(Author Paul Bartholomew, Senior Editor-in-Chief of Standard & Poor's Steel and Raw Materials, S&P Global)
Chinese steel companies are under intense pressure to improve their environmental performance, and meeting increasingly stringent emissions targets will require significant investment.
This will lead to an increase in steel production costs, which will keep China's domestic prices high, which in turn will help support global steel prices.
The steel industry has been the first to bear the brunt of the Chinese government's supply-side reforms and efforts to reduce pollution. In the past 18 months, the central government has further increased its requirements. The government cleared up illegal and inefficient production capacity and demanded that steel producers in “2+26” cities in North China halved production during the winter heating period from November to March.
Many cities and regions have even extended these restrictions to spring. In order to meet emission requirements and to cope with uninterrupted environmental inspections, steel mill production has become a "new normal."
In the past two or three months, the Chinese government has proposed the “ultra-low” emissions of the steel industry, requiring that sulfur dioxide, nitrogen oxides and particulate matter emissions should not exceed 10, 35 and 50 micrograms per cubic meter (mg/cum), respectively. At present, the standards of Handan City in Hebei Province are 40, 160 and 300 μg/m3, respectively, which are about 75%, 78% and 83% higher than the above-mentioned ultra-low targets. For steel mills, narrowing the gap will be a difficult and expensive project.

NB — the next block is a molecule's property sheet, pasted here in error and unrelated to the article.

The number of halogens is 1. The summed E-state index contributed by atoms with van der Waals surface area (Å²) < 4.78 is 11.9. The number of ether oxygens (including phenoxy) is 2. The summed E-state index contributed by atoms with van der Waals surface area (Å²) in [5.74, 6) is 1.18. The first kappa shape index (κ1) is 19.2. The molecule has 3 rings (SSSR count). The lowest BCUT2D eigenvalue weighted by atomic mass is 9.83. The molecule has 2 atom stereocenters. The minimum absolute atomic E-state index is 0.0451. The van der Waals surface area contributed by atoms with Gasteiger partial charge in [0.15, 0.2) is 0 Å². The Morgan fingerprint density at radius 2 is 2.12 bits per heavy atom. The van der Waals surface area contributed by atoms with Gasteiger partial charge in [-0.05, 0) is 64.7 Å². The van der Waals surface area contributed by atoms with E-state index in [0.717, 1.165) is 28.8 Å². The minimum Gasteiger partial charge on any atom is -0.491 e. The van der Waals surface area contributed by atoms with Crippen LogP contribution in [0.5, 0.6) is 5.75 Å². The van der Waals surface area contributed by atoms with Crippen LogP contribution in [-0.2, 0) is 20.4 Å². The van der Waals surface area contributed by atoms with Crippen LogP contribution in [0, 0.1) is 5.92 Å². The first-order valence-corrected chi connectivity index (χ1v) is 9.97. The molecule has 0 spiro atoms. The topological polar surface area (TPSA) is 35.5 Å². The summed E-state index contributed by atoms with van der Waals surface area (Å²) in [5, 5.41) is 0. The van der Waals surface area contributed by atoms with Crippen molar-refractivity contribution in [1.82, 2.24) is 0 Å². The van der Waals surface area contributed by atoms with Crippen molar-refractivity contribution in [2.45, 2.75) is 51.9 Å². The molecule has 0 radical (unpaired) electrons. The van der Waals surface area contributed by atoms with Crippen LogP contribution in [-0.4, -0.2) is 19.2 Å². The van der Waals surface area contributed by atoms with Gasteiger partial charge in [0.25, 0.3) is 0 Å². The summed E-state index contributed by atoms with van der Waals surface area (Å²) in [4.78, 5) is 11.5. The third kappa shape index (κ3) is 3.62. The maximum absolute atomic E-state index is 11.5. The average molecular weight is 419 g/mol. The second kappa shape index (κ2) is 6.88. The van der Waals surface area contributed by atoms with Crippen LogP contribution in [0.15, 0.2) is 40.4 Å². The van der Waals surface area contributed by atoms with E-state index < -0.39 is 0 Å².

Since the cockroach failed to meet the PM2.5 pollution prevention and control objectives, the local government put forward stricter requirements for the environmental protection of steel mills.邯郸 Plan to reduce PM2.5 by 20% between October 2017 and March 2018. During this period, PM2.5 emissions in “2+26” cities fell by 25% year-on-year to 78 mg/m3, while PM2.5 in Bengbu City still reached 102 mg/m3.
China is working hard to improve the quality of industrial production, and steel is an important part of this ambitious plan. China plans to achieve an ultra-low emission target of 480 million tons/year of steel production by 2020. This figure will reach 580 million tons/year in 2022 and 900 million tons/year in 2025.
China's Ministry of Eco-Environment has warned steel companies that if they fail to meet their emissions targets by combining production limits and facility improvements, they will be ordered to reduce steel production. In some cases, if the environmental protection continues to fail, the steel mill or some of its facilities will be forcibly shut down, and local government officials will be punished.
However, the cost of upgrading environmental standards is very high, which will lead to an increase in steel production costs. In order to meet the ultra-low emission standards of the sintering process, a steel mill has invested equivalent to US$47 million.
The lower the steel plant facilities, the greater the investment required. This means that small, inefficient steel mills that do not meet environmental standards may be eliminated.
Some market observers believe that the central government is more willing to eliminate more low-end production capacity in this way.
These environmental costs can only be transferred to end customers in the manufacturing and construction industries, and they must also meet more stringent environmental goals. This will push up the reserve price of finished steel and finished products, which is good news for China's global competitors.
Due to strong domestic demand and high steel prices, Chinese steel companies are currently enjoying a lucrative profit for many years. But if the price is sharply adjusted, and the additional costs to meet stricter environmental standards, the profits of steel companies may be under tremendous pressure.